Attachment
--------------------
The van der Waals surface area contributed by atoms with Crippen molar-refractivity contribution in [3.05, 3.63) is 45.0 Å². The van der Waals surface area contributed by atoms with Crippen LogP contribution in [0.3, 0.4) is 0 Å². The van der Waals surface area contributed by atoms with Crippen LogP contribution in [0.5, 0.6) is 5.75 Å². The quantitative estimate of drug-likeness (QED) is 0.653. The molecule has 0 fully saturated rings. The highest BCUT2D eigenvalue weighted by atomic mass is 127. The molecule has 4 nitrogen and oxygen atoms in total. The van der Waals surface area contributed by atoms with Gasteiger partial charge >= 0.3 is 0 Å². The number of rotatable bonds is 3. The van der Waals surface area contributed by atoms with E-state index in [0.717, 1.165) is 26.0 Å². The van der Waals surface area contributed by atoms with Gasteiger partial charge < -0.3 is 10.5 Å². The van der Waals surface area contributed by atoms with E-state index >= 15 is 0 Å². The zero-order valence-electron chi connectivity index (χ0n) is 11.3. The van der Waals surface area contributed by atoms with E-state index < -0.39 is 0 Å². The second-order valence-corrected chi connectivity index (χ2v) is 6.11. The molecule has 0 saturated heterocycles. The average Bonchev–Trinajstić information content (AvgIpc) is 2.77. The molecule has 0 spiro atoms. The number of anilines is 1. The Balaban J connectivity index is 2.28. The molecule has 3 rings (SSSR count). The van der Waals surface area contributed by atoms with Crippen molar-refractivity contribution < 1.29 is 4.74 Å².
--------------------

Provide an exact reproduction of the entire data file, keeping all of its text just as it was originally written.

The van der Waals surface area contributed by atoms with Crippen molar-refractivity contribution in [3.05, 3.63) is 45.0 Å². The van der Waals surface area contributed by atoms with Crippen LogP contribution in [0.3, 0.4) is 0 Å². The van der Waals surface area contributed by atoms with Crippen LogP contribution in [0.5, 0.6) is 5.75 Å². The quantitative estimate of drug-likeness (QED) is 0.653. The molecule has 0 fully saturated rings. The highest BCUT2D eigenvalue weighted by atomic mass is 127. The molecule has 4 nitrogen and oxygen atoms in total. The van der Waals surface area contributed by atoms with Gasteiger partial charge >= 0.3 is 0 Å². The number of rotatable bonds is 3. The van der Waals surface area contributed by atoms with E-state index in [0.717, 1.165) is 26.0 Å². The van der Waals surface area contributed by atoms with Gasteiger partial charge < -0.3 is 10.5 Å². The van der Waals surface area contributed by atoms with E-state index >= 15 is 0 Å². The zero-order valence-electron chi connectivity index (χ0n) is 11.3. The van der Waals surface area contributed by atoms with E-state index < -0.39 is 0 Å². The second-order valence-corrected chi connectivity index (χ2v) is 6.11. The molecule has 0 saturated heterocycles. The average Bonchev–Trinajstić information content (AvgIpc) is 2.77. The molecule has 0 spiro atoms. The number of anilines is 1. The Balaban J connectivity index is 2.28. The molecule has 3 rings (SSSR count). The van der Waals surface area contributed by atoms with Crippen molar-refractivity contribution < 1.29 is 4.74 Å².